The Brandeis GPS blog

Insights on online learning, tips for finding balance, and news and updates from Brandeis GPS

Month: September 2015

SPOTLIGHT ON JOBS: CIA and U.S Department of State

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Members of the Brandeis GPS Community may submit job postings from within their industries to advertise exclusively to our community. This is a great way to further connect and seek out opportunities as they come up. If you are interested in posting an opportunity, please complete the following form found here.

Where: Central Intelligence Agency (CIA) and U.S Department of State, in-person recruiting opportunity

For those students in or around the Waltham, MA area, the Central Intelligence Agency (CIA) and the U.S Department of State are sending recruiters and expert area professionals to Brandeis in the next couple of weeks to recruit students. In particular, the CIA is looking for students with foreign language, economic and STEM experience.

Please see the recruiting sessions listed below and make sure to register.  You can find a map of the Brandeis Campus here.

Central Intelligence Agency (CIA) Information Session – all majors and programs

Central Intelligence Agency (CIA) Tech Information Session

U.S. Department of State Information Session – all students, majors

Make sure to reference seeing this position through the Brandeis GPS job spotlight post.

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Special Webinar Event

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This Tuesday, September 22nd at 7pm

Brandeis GPS presents the Special Event Webinar via Adobe Connect

Pitch Perfect™: How to Tailor Your Thought Leadership, Branding and News Outreach to Capture Interest and Build News Stories

Led by Christine Dunn, Founder and President of ArcPoint Strategic Communications

How you pitch a story to the news media can make or break whether or not journalists pick up the story. Maximize your success by understanding the news cycle, the newsroom, the different types and styles of writers, and how to tailor your outreach to best meet the needs of those writers. Understand how a bit of research up front can greatly increase the efficiency and efficacy of your outreach efforts; why aligning strategic communications and public relations with overall business goals is critical to success; and how to evaluate and interact with the media to tell the story you want to tell.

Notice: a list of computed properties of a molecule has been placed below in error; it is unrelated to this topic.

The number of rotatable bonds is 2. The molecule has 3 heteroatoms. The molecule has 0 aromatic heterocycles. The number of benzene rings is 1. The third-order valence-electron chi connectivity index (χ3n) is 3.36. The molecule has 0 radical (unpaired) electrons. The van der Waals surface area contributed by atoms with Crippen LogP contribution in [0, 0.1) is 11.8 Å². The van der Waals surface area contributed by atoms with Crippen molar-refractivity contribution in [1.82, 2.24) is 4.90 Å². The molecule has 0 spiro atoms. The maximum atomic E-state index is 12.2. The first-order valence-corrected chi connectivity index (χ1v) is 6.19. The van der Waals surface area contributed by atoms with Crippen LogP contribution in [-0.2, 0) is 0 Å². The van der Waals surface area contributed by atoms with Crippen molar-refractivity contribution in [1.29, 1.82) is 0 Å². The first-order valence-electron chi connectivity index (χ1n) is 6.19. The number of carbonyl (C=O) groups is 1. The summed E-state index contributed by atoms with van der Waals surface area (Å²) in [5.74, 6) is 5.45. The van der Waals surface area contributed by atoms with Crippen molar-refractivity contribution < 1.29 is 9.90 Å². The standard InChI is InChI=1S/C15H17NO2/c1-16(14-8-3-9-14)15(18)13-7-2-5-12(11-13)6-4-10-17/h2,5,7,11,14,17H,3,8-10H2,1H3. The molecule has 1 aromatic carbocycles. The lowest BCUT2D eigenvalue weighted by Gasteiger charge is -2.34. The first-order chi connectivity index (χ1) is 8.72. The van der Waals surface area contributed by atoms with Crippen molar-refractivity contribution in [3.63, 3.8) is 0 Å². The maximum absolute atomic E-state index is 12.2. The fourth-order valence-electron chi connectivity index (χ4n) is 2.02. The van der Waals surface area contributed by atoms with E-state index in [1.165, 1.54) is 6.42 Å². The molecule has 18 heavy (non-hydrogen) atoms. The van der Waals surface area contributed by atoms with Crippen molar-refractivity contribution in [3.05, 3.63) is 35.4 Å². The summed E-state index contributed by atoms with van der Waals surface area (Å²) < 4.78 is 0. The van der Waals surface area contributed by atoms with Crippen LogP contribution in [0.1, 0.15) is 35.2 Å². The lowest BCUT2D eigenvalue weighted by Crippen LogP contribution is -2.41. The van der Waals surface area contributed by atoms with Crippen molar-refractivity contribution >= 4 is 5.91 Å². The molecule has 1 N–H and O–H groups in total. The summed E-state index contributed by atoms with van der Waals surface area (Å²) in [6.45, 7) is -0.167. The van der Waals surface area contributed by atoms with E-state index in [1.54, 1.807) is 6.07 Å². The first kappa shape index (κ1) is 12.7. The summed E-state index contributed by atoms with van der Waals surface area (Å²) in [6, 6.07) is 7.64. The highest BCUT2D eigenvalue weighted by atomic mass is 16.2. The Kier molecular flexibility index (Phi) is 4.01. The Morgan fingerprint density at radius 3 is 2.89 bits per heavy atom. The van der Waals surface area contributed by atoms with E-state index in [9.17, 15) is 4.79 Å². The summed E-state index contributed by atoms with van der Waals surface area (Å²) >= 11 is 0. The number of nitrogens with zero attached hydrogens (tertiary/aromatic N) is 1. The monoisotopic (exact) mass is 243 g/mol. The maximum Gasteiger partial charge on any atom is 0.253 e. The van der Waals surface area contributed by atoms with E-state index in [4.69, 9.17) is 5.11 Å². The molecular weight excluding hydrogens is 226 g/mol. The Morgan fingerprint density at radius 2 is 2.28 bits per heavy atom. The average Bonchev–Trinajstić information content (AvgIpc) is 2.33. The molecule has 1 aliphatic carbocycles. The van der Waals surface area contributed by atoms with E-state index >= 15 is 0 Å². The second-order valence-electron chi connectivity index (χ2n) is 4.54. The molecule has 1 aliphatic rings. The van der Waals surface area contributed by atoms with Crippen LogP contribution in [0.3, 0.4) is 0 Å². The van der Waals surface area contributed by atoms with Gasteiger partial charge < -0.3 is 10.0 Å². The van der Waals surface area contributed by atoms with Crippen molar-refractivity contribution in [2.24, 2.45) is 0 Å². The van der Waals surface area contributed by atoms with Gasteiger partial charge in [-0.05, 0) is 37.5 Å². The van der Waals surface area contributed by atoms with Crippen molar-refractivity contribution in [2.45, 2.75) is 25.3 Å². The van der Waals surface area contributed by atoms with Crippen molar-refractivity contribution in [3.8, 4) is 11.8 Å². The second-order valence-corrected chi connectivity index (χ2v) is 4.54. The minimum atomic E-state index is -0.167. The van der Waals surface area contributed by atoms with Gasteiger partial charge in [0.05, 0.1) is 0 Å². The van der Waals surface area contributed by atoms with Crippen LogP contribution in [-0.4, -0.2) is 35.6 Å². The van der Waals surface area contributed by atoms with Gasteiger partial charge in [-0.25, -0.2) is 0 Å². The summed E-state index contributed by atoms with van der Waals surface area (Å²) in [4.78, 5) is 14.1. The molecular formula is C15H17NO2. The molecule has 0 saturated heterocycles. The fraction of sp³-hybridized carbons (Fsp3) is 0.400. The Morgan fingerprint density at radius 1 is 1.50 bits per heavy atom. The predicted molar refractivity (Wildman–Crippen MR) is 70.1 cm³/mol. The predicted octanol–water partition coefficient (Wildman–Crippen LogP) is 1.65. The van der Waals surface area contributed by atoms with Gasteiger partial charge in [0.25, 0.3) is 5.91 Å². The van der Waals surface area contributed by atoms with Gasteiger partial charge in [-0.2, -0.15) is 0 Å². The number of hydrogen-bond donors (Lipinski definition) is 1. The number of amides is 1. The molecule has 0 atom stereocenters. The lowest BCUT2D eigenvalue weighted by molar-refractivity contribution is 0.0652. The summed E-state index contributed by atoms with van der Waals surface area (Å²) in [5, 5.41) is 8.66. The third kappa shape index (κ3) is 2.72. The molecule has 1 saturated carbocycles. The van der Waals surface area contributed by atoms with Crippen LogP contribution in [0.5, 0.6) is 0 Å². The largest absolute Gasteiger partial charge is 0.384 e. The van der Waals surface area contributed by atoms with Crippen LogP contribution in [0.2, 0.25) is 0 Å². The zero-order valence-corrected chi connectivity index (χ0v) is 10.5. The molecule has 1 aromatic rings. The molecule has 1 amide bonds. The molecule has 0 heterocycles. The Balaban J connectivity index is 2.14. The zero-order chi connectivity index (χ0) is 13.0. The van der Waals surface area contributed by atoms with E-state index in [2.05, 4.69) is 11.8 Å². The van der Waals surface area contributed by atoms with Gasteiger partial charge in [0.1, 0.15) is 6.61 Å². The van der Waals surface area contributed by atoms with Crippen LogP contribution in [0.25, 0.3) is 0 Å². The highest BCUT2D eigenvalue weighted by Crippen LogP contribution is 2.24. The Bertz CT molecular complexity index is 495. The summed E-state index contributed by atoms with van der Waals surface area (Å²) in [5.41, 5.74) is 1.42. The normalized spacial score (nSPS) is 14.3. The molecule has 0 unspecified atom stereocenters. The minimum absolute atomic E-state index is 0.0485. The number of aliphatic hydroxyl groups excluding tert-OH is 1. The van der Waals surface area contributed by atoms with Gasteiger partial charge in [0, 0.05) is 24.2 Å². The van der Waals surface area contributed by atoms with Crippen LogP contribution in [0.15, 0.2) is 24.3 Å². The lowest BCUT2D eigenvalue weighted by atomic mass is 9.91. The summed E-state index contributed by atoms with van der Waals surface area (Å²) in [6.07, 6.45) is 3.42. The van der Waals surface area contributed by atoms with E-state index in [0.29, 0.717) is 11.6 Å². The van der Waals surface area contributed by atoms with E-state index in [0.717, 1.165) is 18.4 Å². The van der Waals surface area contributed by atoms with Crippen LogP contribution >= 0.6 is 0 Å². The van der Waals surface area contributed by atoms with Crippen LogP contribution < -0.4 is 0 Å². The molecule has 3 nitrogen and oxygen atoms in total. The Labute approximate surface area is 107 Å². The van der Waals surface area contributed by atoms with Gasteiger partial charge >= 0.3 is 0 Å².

RSVP here

 

 

ChristineDunn-ArcPointWebinar9.22Christine Dunn is an award-winning media strategist who has received global recognition for her multimedia campaigns. In 2014, she formed ArcPoint Strategic Communications to offer media advisory and education services to senior executives. She honed her skills at Bloomberg News, working as a reported, editor and senior manager, in Bureau Chief of Boston, the company’s second-largest market in North American. Christine also serves on the Executive Committee of Tufts University’s Entrepreneurship and Leadership Program Advisory Board.
Connect with ArcPoint Strategic Communications on Twitter at @ArcPointSC and by visiting their website, www.arcpointstrategy.com

Special Event: Connect with Brandeis GPS

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You’re invited to connect with the Brandeis GPS online community in person.

 

Thursday, October 15th, 2015, 6-8 pm EST
in the Faculty Center’s Main Dining Room
Brandeis University Campus
Appetizers and drinks will be provided

 Join the GPS Staff, Instructors, Advisory Board Members, Corporate Partners and Students of the past and present for our second networking event of 2015. Take this opportunity to share business cards, swap industry tales and enjoy some drinks and appetizers, on us!

Brandeis GPS will also be celebrating the launch of two new programs:
M.S in Digital Marketing and Design
M.S in User-Centered Design

 

*All Attendees will receive a raffle ticket for a chance to win a FitBit. If you bring an extra guest, you will receive an extra raffle ticket*

 

Come network and celebrate with us!

RSVP Here

 

 

 

If you encounter problems submitting your RSVP or have additional questions, please email gps@brandeis.edu

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SPOTLIGHT ON JOBS: Merck (several positions)

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Members of the Brandeis GPS Community may submit job postings from within their industries to advertise exclusively to our community. This is a great way to further connect and seek out opportunities as they come up. If you are interested in posting an opportunity, please complete the following form found here.

WhereMerck & Co. Inc, Kenilworth, NJ.

About: Merck & Co. Inc. Kenilworth, N.J., U.S.A. known as Merck in the United States and Canada, is a global health care leader with a diversified portfolio of prescription medicines, vaccines and animal health products. Today, we are building a new kind of healthcare company – one that is ready to help create a healthier future for all of us. Our ability to excel depends on the integrity, knowledge, imagination, skill, diversity and teamwork of an individual like you. To this end, we strive to create an environment of mutual respect, encouragement and teamwork. As part of our global team, you’ll have the opportunity to collaborate with talented and dedicated colleagues while developing and expanding your career..